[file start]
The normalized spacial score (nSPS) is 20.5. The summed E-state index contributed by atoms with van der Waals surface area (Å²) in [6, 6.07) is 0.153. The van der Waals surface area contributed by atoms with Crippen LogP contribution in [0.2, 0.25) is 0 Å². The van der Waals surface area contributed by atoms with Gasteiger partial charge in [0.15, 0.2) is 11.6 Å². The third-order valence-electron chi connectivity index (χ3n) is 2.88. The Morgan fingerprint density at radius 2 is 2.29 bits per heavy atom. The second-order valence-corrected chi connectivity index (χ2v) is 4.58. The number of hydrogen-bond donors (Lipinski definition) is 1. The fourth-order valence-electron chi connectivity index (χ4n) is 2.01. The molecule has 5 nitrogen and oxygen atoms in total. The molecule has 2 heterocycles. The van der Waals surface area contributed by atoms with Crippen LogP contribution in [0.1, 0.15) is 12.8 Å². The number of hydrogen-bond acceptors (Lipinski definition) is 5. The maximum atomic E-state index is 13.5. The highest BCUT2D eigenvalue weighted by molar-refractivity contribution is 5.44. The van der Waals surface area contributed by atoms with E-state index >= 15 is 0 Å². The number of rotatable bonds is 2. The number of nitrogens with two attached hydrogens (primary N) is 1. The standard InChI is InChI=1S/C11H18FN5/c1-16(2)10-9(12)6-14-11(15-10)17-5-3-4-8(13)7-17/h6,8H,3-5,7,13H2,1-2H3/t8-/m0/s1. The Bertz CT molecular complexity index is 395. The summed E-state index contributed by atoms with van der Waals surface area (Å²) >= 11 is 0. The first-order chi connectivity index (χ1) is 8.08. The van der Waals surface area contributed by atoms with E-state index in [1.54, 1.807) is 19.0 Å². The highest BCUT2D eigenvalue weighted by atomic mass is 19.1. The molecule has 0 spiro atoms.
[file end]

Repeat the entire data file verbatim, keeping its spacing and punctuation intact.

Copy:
The normalized spacial score (nSPS) is 20.5. The summed E-state index contributed by atoms with van der Waals surface area (Å²) in [6, 6.07) is 0.153. The van der Waals surface area contributed by atoms with Crippen LogP contribution in [0.2, 0.25) is 0 Å². The van der Waals surface area contributed by atoms with Gasteiger partial charge in [0.15, 0.2) is 11.6 Å². The third-order valence-electron chi connectivity index (χ3n) is 2.88. The Morgan fingerprint density at radius 2 is 2.29 bits per heavy atom. The second-order valence-corrected chi connectivity index (χ2v) is 4.58. The number of hydrogen-bond donors (Lipinski definition) is 1. The fourth-order valence-electron chi connectivity index (χ4n) is 2.01. The molecule has 5 nitrogen and oxygen atoms in total. The molecule has 2 heterocycles. The van der Waals surface area contributed by atoms with Crippen LogP contribution in [0.1, 0.15) is 12.8 Å². The number of hydrogen-bond acceptors (Lipinski definition) is 5. The maximum atomic E-state index is 13.5. The highest BCUT2D eigenvalue weighted by molar-refractivity contribution is 5.44. The van der Waals surface area contributed by atoms with E-state index >= 15 is 0 Å². The number of rotatable bonds is 2. The number of nitrogens with two attached hydrogens (primary N) is 1. The standard InChI is InChI=1S/C11H18FN5/c1-16(2)10-9(12)6-14-11(15-10)17-5-3-4-8(13)7-17/h6,8H,3-5,7,13H2,1-2H3/t8-/m0/s1. The Bertz CT molecular complexity index is 395. The summed E-state index contributed by atoms with van der Waals surface area (Å²) >= 11 is 0. The first-order chi connectivity index (χ1) is 8.08. The van der Waals surface area contributed by atoms with E-state index in [1.54, 1.807) is 19.0 Å². The highest BCUT2D eigenvalue weighted by atomic mass is 19.1. The molecule has 0 spiro atoms.